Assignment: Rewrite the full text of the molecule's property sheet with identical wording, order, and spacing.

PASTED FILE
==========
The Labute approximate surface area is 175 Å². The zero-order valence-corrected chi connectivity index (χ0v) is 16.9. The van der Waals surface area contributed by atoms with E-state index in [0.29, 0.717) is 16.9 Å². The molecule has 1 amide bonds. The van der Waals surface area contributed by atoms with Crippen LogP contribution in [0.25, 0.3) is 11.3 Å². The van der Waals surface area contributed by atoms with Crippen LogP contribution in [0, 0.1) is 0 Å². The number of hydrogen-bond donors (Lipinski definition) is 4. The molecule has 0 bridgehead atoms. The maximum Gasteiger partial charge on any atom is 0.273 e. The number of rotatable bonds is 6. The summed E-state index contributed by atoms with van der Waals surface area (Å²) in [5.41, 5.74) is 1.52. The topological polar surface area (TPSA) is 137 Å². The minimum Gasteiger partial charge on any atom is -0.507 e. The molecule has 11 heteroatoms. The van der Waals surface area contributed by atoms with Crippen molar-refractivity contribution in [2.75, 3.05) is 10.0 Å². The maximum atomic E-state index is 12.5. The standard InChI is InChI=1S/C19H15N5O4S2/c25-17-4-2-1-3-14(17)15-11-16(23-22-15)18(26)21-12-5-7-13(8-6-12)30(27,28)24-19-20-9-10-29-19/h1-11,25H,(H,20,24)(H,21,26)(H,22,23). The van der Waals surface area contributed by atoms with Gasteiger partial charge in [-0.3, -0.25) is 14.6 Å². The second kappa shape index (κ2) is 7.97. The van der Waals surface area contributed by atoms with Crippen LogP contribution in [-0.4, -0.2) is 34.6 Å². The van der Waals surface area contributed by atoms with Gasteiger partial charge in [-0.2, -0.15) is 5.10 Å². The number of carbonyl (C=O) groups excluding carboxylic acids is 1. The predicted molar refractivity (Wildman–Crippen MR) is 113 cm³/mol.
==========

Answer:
The Labute approximate surface area is 175 Å². The zero-order valence-corrected chi connectivity index (χ0v) is 16.9. The van der Waals surface area contributed by atoms with E-state index in [0.29, 0.717) is 16.9 Å². The molecule has 1 amide bonds. The van der Waals surface area contributed by atoms with Crippen LogP contribution in [0.25, 0.3) is 11.3 Å². The van der Waals surface area contributed by atoms with Crippen LogP contribution in [0, 0.1) is 0 Å². The number of hydrogen-bond donors (Lipinski definition) is 4. The molecule has 0 bridgehead atoms. The maximum Gasteiger partial charge on any atom is 0.273 e. The number of rotatable bonds is 6. The summed E-state index contributed by atoms with van der Waals surface area (Å²) in [5.41, 5.74) is 1.52. The topological polar surface area (TPSA) is 137 Å². The minimum Gasteiger partial charge on any atom is -0.507 e. The molecule has 11 heteroatoms. The van der Waals surface area contributed by atoms with Crippen molar-refractivity contribution in [2.75, 3.05) is 10.0 Å². The maximum atomic E-state index is 12.5. The standard InChI is InChI=1S/C19H15N5O4S2/c25-17-4-2-1-3-14(17)15-11-16(23-22-15)18(26)21-12-5-7-13(8-6-12)30(27,28)24-19-20-9-10-29-19/h1-11,25H,(H,20,24)(H,21,26)(H,22,23). The van der Waals surface area contributed by atoms with Gasteiger partial charge in [-0.3, -0.25) is 14.6 Å². The second kappa shape index (κ2) is 7.97. The van der Waals surface area contributed by atoms with Crippen LogP contribution in [-0.4, -0.2) is 34.6 Å². The van der Waals surface area contributed by atoms with Gasteiger partial charge in [-0.2, -0.15) is 5.10 Å². The number of carbonyl (C=O) groups excluding carboxylic acids is 1. The predicted molar refractivity (Wildman–Crippen MR) is 113 cm³/mol.